2000 Miles of Christmas Spirit

    One year it took me until Christmas Eve and hearing “2000 Miles” by the Pretenders to get into the Christmas spirit.  I was driving west on Interstate 26, from Columbia to Greenville, South Carolina, and it just came on while flipping through the channels.  This was around the time that a few radio stations started playing nothing but Christmas music sometime around Thanksgiving.  Some of you may remember a time when Christmas songs just sort of showed up randomly on stations.  I kind of liked those days.  How many different and tired versions of the same songs exist?  The answer is lots.  Lots of different and tired versions of the same songs exist.  Why do I need to hear Sarah Mclachlan sing “Happy Christmas” more than John Lennon?  Seriously, if you’re going to play “Happy Christmas” over and over, then play the John Lennon version more.  Come on.  Anyway, I was  tuning up and down the dial, and I heard those opening guitar lines of “2000 Miles,” the way it fades in, and then I felt it.  I felt that “Christmas thing.”  That warm feeling that says this is a special time of year so enjoy it.    
      This was the time in my life when I was done with school and not on my parents dime, and for the first time, I could literally do whatever I wanted, obviously within reason.  It was a great time, and it only happens once. 
    When I was growing up, there were rules.  Lots of rules; from my parents, from teachers, coaches, other people’s parents.  I was up early, like 7 am early, every day, just to go to school and learn stuff that seemed unnecessary and kind of like torture.  So, of course I looked forward to about a half a month of watching tv until 3 am and sleeping late, oh and presents:  that thing that I HAD TO HAVE, waiting for me on Christmas morning.  It was easy to get into the Christmas spirit then, or at least what felt like the Christmas spirit, anyway. 
    Then, I was done with school, and all of a sudden, I’m the only one telling me what to do.  Sure, I  had a job.  But, no real responsibility;  very few bills.  It was real freedom.  Eventually, I would end up moving on from just slinging drinks for cash and renting place after place.   But at that moment, I was on my own.  I was headed home on Christmas Eve, tired and hungover.  I had scrambled for gifts for everybody and it all just seemed like a hassle.  I threw everything in the car, and hit the road.  So far, the Christmas spirit had eluded me.  Then “2000 Miles.”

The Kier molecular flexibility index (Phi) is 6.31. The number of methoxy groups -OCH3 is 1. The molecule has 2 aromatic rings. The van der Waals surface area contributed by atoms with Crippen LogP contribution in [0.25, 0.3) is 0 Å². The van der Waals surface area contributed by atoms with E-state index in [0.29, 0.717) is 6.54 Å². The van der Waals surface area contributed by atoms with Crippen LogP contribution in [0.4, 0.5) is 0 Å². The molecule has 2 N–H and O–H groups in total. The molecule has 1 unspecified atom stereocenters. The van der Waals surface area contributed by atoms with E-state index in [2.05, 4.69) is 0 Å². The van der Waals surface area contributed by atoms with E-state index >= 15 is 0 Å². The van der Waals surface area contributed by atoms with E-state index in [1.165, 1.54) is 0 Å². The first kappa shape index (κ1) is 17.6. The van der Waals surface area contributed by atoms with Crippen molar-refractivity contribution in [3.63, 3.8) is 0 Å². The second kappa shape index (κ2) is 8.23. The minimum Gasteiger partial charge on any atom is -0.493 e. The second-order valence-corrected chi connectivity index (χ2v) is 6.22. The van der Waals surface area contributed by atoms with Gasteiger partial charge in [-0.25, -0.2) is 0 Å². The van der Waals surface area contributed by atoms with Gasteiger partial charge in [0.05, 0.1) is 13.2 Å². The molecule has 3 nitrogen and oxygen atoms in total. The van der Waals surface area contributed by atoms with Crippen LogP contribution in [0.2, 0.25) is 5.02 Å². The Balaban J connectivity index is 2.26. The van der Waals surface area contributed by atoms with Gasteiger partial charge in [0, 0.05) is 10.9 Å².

So here I am now.  Christmas Eve 2015.  I have finally succumbed to responsibility, this “real world,” I’ve heard so much about. I got married.  My wife, asks me to do things like “run a vacum.”   And, most likely, I’ll end up with some kids running around sooner than later.  Most of us end up losing the fight to responsibility.  Regardless of your situation, unless you’re that awesome fifty year old guy that has a killer southern rock bar band, does carpentry and maintenance work, and talks about bands he saw at various civic centers across the Southeast, eventually, you’ll probably have to start answering to someone besides yourself.  I used to drive to towns where my friends lived for the weekend with no plans and sleep on random couches.  I’d wake up on Sunday, get my bearings, maybe throw up, and head back to where I was currently living. Ahh.  The good old days.  Genuine, crazy,  freedom.   
    But, it was during those particular years of freedom when I first lost that Christmas luster.  For the first time, I went to sleep on Christmas Eve without that excitement in my gut.  When I was  a kid, that excitement started sometime after Thanksgiving, and then it just turned into combustion by Christmas Eve.  I’m sure if you have a family of your own, it probably gets easier again.  Your kid’s excitement will make you excited.  But, during those wild freedom years, I had to actually search for the Christmas spirit.  It may be the only time when the sort of artificial elements of Christmas didn’t penetrate me so easily.  And, I think that is kind of beautiful. 
    That luster should never really be a part of Christmas, anyway. But it is, and that’s ok.  I’m not going to condemn the young folks or my old self for enjoying the less substantial qualities of the holiday season.  But, when I didn’t have a break from school and bunch of toys or a must have gift to look forward to, its when I really discovered what’s great about Christmas.  Like the moment when giving somebody something really did feel better than getting something.  That’s a great feeling.  I found that gift.  The one I knew would mean a lot to them.  And I saw them open it up and it felt great.  The search to connect with the Christmas spirit has made me less selfish and it feels good in a way I never even knew could feel good-its  good feeling I never really knew was missing.  And good is not really even the right word.  It gives me a sort of spiritual satisfaction. 
    So, now, when I catch myself just going through the motions during holiday season, or even worse, maybe the holidays are stressing me out to the point that I’m pissed and just ready for it to be over; I pull back for a second.  Breathe.  Remember the good stuff: 
Mistletoe 
Cousin Eddie 
The Bumpus’ dogs 
Cheech and Chong talking about Santa Claus and his old lady 
Christmas Eve service with my family 
Taking some time to do something for someone with less. 
And I try to enjoy it. 
It only comes once a year.
And those years only come for so long...

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